In Frederick Henderson & Ors v HMRC [2017] TC06010 the domicile of four children was considered by virtue of their father's and grandfather's domicile of choice and origin.

If you hold non-UK domiciled (non-dom) status you can have considerable tax advantages compared to a UK domiciled individual. 

Essentially, there are four types of domicile:

  • Dependency, origin, choice or deemed (which from 6 April 2017 applies to IT and CGT, not just IHT), see Non-domicile status & tax.

The four appellants were the children of Nicholas Henderson, his father Ian Henderson, moved to Brazil, rented a property and married a Brazilian in 1961.

  • Nicholas was born in Brazil on 3 May 1963.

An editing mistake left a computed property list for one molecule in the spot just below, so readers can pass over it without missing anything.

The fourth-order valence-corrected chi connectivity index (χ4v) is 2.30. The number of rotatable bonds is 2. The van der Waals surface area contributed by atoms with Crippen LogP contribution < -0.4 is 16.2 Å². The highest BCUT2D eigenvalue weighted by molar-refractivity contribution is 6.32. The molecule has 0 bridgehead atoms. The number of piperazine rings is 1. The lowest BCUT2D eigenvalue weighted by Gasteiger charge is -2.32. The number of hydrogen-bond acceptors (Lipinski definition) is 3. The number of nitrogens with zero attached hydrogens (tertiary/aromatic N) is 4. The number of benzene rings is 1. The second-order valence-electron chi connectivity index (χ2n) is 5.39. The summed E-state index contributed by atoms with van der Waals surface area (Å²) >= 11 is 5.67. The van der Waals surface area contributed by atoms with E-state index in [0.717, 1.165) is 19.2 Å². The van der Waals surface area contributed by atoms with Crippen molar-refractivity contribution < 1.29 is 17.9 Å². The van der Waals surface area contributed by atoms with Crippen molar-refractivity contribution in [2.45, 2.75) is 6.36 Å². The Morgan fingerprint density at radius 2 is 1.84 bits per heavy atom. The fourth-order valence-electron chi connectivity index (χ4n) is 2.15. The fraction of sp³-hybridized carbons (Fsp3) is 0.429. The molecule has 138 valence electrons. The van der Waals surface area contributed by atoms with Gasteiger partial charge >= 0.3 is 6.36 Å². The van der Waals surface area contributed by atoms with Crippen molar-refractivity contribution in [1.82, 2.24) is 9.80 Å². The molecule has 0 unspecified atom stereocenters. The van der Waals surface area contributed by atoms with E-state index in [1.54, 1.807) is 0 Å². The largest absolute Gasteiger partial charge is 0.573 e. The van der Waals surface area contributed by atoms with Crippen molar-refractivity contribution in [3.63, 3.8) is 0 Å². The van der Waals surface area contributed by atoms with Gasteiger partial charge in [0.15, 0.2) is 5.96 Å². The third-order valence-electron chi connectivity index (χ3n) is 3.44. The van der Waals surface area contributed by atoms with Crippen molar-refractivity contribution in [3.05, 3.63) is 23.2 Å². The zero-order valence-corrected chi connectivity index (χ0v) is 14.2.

• In November 1966 the Hendersons moved to the UK and remained there since.
  • They spoke Portuguese at home, Nicholas often worked abroad, visiting Brazil on his gap year.
  • Nicholas made an error in his written evidence: he got his own wife's UK domicile wrong.
  • Nicholas wife’s family trust acquired a property in Chelsea Harbour for Nicholas and his family to live in.
  • The children were born in the UK and claimed to be non-UK domiciled.

The First Tier Tax Tribunal (FTT) held that Ian did not acquire a domicile of choice in Brazil, therefore Nicholas’ domicile of origin was in the UK, and his children were domiciled in the UK.


The evidence was not good, and it looks like a hopeless case: it woud have been more interesting if family had lived in Brazil until the children were 16, or if the parents were unmarried when Nicholas was born. The judgment does though give a useful summary of the law on domicile.


Frederick Henderson & Ors v HMRC [2017] TC06010

Our guide on non-UK domiciles